# The Order of Operations

Suppose you were asked to write this written statement into a numerical expression:

Subtract $3$ from $9$, double your answer, and then add $1$.

Answer: $13$

How can we translate this into numbers, while still maintaining the priority sequence revealed in the written statement?

Unlike in English, numerical expressions are not necessarily read from left to right. Therefore, it isn’t enough to simply write $9 – 3$ first in the numerical expression, followed by times 2 plus 1:

$$9 – 3 \times 2 +1$$

In fact, plugging this sequence of numbers into any scientific calculator would result in an output of $4$, rather than $13$: Using a scientific calculator to compute $9-3\times 2 +1$

What set of rules are being used by these calculators that lead to this conclusion? How can we manipulate our numerical expression so that the priority suggested from the written statement is maintained?

## I. Order of operations

To get the correct answer, conventions have been agreed upon. When $9-3\times 2 +1$ was inputted into the calculator, the calculator’s software began by multiplying $-3\times 2$ first, which resulted into $6$. This lead to the expression $9-6+1$, at which time the calculator computes the rest from left to right.

This suggests that when calculating numerical expressions, multiplication takes priority over addition and subtraction; the same can be said about division. A numerical expression containing only addition and subtraction (or only multiplication and division), is computed from left to right.

## II. Calculating with parentheses

If there are parentheses, start by doing the calculations inside the parentheses. Complete the calculations, following the priorities defined in section I.

Going back to our original statement, we were expected to subtract $3$ from $9$ first. To show this using numerically, we embed $9-3$ in (parentheses) or [brackets]:

$$(9-3) \times 2 + 1$$ $$6 \times 2 + 1 = \boxed{13}$$

This tells the reader to start calculating $9-3$ before anything else. Notice how we didn’t rewrite the parentheses after evaluating $9-3$. This is because what now remains within the parentheses (the $6$) cannot be simplified any further, hence the parentheses are no longer useful.

#### Note

Consider keeping the parentheses after evaluating if $(1)$ there happens to be a factor outside the parentheses or $(2)$ there exists an exponent. For example:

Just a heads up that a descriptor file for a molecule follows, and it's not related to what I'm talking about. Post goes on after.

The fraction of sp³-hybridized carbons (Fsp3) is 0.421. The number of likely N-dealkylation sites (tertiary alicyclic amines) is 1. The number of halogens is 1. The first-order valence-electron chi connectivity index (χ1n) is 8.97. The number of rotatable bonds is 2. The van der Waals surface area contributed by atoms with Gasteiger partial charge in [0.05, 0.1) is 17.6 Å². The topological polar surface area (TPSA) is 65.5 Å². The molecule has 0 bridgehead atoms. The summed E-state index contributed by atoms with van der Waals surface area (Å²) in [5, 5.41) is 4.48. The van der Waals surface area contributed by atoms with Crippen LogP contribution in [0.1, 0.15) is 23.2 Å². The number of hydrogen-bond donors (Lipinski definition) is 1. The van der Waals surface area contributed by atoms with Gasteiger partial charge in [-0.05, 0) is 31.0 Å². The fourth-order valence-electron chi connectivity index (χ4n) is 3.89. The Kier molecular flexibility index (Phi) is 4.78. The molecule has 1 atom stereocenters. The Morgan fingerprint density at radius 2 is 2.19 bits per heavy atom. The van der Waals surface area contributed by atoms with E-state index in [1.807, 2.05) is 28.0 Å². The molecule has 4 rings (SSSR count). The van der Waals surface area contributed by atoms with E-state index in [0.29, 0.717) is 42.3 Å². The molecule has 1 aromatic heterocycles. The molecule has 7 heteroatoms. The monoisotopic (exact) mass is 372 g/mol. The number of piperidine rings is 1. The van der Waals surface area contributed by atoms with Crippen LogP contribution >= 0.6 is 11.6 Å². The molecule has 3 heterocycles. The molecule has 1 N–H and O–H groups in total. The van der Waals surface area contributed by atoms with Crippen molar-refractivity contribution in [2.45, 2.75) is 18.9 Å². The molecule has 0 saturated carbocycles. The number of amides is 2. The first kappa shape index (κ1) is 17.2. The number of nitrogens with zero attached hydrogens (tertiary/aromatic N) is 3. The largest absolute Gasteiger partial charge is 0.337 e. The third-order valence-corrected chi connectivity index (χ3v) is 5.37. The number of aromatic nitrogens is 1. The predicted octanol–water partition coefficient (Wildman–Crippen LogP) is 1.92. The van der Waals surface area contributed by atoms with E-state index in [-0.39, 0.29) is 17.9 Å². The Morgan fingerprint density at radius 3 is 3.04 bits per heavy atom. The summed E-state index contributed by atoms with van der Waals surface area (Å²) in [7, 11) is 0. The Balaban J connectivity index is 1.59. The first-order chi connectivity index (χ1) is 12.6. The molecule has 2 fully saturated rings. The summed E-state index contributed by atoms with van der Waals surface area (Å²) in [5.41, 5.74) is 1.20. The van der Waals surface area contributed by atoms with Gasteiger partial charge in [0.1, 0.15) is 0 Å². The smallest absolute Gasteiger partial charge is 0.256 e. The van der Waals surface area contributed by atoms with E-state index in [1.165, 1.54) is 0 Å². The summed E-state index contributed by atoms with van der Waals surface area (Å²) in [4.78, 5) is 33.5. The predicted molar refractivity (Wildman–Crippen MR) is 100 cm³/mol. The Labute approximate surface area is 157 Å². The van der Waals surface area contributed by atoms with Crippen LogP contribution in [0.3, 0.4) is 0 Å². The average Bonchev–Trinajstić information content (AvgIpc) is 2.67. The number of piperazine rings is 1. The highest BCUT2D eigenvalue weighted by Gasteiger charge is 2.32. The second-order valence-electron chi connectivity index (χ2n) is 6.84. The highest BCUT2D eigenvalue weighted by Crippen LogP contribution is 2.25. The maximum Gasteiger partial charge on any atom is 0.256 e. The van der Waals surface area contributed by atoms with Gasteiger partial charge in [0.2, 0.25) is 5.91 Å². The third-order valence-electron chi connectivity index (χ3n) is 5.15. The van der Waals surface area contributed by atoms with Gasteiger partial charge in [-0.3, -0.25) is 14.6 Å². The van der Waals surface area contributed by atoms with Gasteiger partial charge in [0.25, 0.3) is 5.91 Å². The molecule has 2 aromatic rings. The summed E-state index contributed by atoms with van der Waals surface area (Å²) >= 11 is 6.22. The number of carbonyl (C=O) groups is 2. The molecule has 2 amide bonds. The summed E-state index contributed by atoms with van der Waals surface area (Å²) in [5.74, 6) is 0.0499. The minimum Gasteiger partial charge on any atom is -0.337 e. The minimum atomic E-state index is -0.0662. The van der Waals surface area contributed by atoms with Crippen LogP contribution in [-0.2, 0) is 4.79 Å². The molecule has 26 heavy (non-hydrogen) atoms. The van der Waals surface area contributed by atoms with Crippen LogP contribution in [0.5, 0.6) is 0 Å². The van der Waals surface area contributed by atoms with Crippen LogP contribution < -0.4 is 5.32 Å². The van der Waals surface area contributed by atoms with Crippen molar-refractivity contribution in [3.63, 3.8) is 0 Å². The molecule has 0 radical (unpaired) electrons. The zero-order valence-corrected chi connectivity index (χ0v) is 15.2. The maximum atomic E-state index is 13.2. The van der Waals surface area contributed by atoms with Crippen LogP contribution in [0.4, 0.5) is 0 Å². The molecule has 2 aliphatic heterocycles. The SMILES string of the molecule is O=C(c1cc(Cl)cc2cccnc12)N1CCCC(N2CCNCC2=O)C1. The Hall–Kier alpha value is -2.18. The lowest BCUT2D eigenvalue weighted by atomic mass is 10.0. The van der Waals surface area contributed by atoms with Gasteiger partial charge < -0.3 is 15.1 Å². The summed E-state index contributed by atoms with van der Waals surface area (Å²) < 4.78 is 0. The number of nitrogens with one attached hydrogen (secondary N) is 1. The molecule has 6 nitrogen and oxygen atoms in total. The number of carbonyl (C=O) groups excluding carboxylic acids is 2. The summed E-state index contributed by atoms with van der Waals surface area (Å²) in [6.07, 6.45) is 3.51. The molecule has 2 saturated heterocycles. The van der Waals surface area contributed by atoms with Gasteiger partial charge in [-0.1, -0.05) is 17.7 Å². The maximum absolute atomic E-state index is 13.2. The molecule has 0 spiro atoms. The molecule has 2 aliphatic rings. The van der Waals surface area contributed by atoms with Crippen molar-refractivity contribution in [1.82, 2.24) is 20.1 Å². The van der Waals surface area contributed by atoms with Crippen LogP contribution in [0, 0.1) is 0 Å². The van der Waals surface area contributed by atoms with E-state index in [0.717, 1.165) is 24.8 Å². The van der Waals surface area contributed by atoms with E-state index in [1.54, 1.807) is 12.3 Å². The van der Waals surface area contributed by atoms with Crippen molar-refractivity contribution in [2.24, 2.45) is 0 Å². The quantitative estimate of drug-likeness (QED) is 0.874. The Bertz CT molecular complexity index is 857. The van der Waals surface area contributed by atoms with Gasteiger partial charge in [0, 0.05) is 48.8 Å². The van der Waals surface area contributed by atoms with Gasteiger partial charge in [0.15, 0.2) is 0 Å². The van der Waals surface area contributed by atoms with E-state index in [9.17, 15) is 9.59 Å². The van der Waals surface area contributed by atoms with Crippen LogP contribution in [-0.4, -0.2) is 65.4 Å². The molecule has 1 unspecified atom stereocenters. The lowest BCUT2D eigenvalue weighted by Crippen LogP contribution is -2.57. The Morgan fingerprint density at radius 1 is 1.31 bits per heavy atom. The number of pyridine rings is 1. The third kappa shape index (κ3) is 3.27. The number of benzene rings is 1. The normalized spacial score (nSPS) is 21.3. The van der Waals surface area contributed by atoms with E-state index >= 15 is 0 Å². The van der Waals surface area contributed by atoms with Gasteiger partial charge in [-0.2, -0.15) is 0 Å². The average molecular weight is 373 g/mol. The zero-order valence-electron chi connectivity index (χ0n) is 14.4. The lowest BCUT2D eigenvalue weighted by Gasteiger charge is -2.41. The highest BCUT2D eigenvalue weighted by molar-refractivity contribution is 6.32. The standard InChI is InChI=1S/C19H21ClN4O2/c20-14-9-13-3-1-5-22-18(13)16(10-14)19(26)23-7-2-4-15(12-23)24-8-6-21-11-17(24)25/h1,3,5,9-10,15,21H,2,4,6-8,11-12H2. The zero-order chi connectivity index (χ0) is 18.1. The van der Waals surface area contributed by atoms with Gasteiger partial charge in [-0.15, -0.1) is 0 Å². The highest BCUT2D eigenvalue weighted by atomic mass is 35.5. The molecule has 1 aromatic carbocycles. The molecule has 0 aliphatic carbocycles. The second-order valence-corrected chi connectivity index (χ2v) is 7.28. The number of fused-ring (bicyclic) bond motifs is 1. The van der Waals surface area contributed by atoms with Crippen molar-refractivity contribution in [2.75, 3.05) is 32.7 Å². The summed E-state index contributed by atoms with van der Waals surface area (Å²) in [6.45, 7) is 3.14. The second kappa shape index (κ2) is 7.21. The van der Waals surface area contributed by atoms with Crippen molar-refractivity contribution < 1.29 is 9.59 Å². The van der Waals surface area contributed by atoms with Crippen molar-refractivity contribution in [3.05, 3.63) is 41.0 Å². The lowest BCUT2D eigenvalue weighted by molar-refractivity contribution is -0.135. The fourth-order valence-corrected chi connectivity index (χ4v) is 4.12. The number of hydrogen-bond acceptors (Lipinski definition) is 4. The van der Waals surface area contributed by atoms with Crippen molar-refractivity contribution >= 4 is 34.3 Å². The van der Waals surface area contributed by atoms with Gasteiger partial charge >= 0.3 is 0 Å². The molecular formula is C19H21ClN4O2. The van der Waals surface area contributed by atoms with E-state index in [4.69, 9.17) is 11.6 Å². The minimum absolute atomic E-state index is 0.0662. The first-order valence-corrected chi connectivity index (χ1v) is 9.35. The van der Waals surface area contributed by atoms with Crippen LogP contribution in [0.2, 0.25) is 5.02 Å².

$$(1)\;\;\color{red}2\color{black}(5-1) \Rightarrow \color{red}2\color{black}(4)$$

$$(2)\;\;(5-1)\color{red}^3 \color{black} \Rightarrow (4)\color{red}^3$$

This will ensure calculations are performed correctly and consistently.

This convention also gives the freedom to write an expression without having to maintain the order in which it was written. For example, the variation below would also give $13$:

$$1 + 2\times(9-3) = \boxed{13}$$

To ensure that arithmetic calculations are performed consistently, this handy acronym summarizes the order of operations:

### Example 1.

Use the order of operations to calculate $C=9-(3\times2+1)$.

Start by calculating $3 \times 2 + 1$, which is in parentheses. To do this, first work out the multiplication, which takes priority:

$$C= 9 – (6 + 1)$$

Then complete the calculation inside the parentheses: $C = 9 – 7 = \boxed{2}$.

### Example 2.

Calculate $G=3+\frac{6+4}{7-2}$.

This expression can be written in the following form:

$$G=3+(6+4) \div (7-2)$$

Notice how the numbers found in numerator and denominator were written within parentheses. Any fraction whose numerator and/or denominator contain more than a single term must be written within parentheses.

Therefore, start by working out $6 + 4 = 10$ and $7 – 2 = 5$:

$$G = 3 + 10 \div 5$$

Then do the division ($10 \div 5 = 2$), which takes priority over the addition:

$$G = 3 + 2 = \boxed{5}$$

### Example 3.

Write two different numerical expressions that represent the written statement “Add $2$ to $1$, triple your answer, then subtract it from $9$.”

• $9-(2+1)\times 3$
• $-3(2+1)+9$